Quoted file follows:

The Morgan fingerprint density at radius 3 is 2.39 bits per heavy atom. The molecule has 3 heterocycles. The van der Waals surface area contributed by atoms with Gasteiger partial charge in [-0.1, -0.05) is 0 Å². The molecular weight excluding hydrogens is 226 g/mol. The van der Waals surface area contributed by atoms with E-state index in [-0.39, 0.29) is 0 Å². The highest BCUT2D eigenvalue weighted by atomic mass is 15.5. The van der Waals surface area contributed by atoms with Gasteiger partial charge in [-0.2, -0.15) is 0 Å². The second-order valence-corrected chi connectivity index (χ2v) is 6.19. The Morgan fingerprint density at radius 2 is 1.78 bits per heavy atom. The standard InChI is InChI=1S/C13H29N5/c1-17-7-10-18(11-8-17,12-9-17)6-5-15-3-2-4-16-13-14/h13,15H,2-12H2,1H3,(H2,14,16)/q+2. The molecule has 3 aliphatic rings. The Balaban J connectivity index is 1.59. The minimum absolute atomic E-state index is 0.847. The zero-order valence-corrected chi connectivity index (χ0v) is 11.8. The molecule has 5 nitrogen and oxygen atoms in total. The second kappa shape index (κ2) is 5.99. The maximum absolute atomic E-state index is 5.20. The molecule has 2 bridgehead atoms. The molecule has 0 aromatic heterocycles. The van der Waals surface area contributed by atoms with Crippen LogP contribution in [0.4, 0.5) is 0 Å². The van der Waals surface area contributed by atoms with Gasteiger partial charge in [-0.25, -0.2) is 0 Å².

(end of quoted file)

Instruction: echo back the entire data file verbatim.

The Morgan fingerprint density at radius 3 is 2.39 bits per heavy atom. The molecule has 3 heterocycles. The van der Waals surface area contributed by atoms with Gasteiger partial charge in [-0.1, -0.05) is 0 Å². The molecular weight excluding hydrogens is 226 g/mol. The van der Waals surface area contributed by atoms with E-state index in [-0.39, 0.29) is 0 Å². The highest BCUT2D eigenvalue weighted by atomic mass is 15.5. The van der Waals surface area contributed by atoms with Gasteiger partial charge in [-0.2, -0.15) is 0 Å². The second-order valence-corrected chi connectivity index (χ2v) is 6.19. The Morgan fingerprint density at radius 2 is 1.78 bits per heavy atom. The standard InChI is InChI=1S/C13H29N5/c1-17-7-10-18(11-8-17,12-9-17)6-5-15-3-2-4-16-13-14/h13,15H,2-12H2,1H3,(H2,14,16)/q+2. The molecule has 3 aliphatic rings. The Balaban J connectivity index is 1.59. The minimum absolute atomic E-state index is 0.847. The zero-order valence-corrected chi connectivity index (χ0v) is 11.8. The molecule has 5 nitrogen and oxygen atoms in total. The second kappa shape index (κ2) is 5.99. The maximum absolute atomic E-state index is 5.20. The molecule has 2 bridgehead atoms. The molecule has 0 aromatic heterocycles. The van der Waals surface area contributed by atoms with Crippen LogP contribution in [0.4, 0.5) is 0 Å². The van der Waals surface area contributed by atoms with Gasteiger partial charge in [-0.25, -0.2) is 0 Å².